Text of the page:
LGBT Latino/a Individuals and Latino/a Same-Sex Couples
By Angeliki Kastanis, Gary J. Gates
An estimated 1.4 million or 4.3 percent of Latino/a adults consider themselves lesbian, gay, bisexual or transgender (LGBT) and 29 percent of Latino/a same-sex couples are raising children. The estimated 146,100 Latino/a individuals in same-sex couples tend to live in areas where there are higher proportions of Latinos/as. A third of Latino/a same-sex couples live in New Mexico, California, and Texas.
Nationally, Latino/a individuals in same-sex couples are faring better than Latinos/as in different-sex couples. Twenty-six percent of all Latinos/as in same-sex couples have completed a college degree or more, compared to 14 percent of Latinos/as in different-sex couples. But the data evidence that there are subgroups within the Latino/a LGBT community that are more socioeconomically vulnerable. Reported median household incomes for Latino/a same-sex couples raising children are 20% below the incomes of same-sex Latino/a couples without children. Latina/female same-sex couples also make close to $15,000 less than Latino/male same-sex couples and have lower rates of college completion. Rates of education also vary depending on individual ancestry. Individuals of Spanish or Cuban ancestry report higher levels of educational attainment, while Mexican, Salvadoran, and Puerto Rican individuals report lower rates of college completion.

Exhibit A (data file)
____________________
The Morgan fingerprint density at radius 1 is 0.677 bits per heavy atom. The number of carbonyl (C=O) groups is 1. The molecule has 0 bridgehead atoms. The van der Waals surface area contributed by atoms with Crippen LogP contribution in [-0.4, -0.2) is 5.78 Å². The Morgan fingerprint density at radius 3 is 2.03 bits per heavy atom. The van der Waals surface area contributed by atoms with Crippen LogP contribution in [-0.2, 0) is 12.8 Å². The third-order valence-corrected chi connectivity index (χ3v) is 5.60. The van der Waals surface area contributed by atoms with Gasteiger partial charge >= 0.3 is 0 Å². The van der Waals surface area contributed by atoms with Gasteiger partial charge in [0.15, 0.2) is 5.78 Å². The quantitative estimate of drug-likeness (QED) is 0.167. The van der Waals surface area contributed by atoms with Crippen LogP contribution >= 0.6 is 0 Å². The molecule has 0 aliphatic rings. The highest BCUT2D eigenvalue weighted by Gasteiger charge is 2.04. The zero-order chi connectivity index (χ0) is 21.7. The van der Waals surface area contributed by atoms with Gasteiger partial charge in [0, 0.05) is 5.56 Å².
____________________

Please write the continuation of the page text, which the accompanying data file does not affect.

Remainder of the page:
Latino/a individuals in same-sex couples are also more likely to be born in the U.S. than Latino/a individuals in different sex couples (59% versus 37%) and more likely to be a U.S. citizen than their counterparts in different-sex couples (80% versus 62%). However, one in seven Latino/a same-sex couples are binational (include one citizen and one non-citizen). The top three countries of origin reported for Latino/a individuals in same-sex couples born outside the U.S. are Mexico, Puerto Rico and Cuba.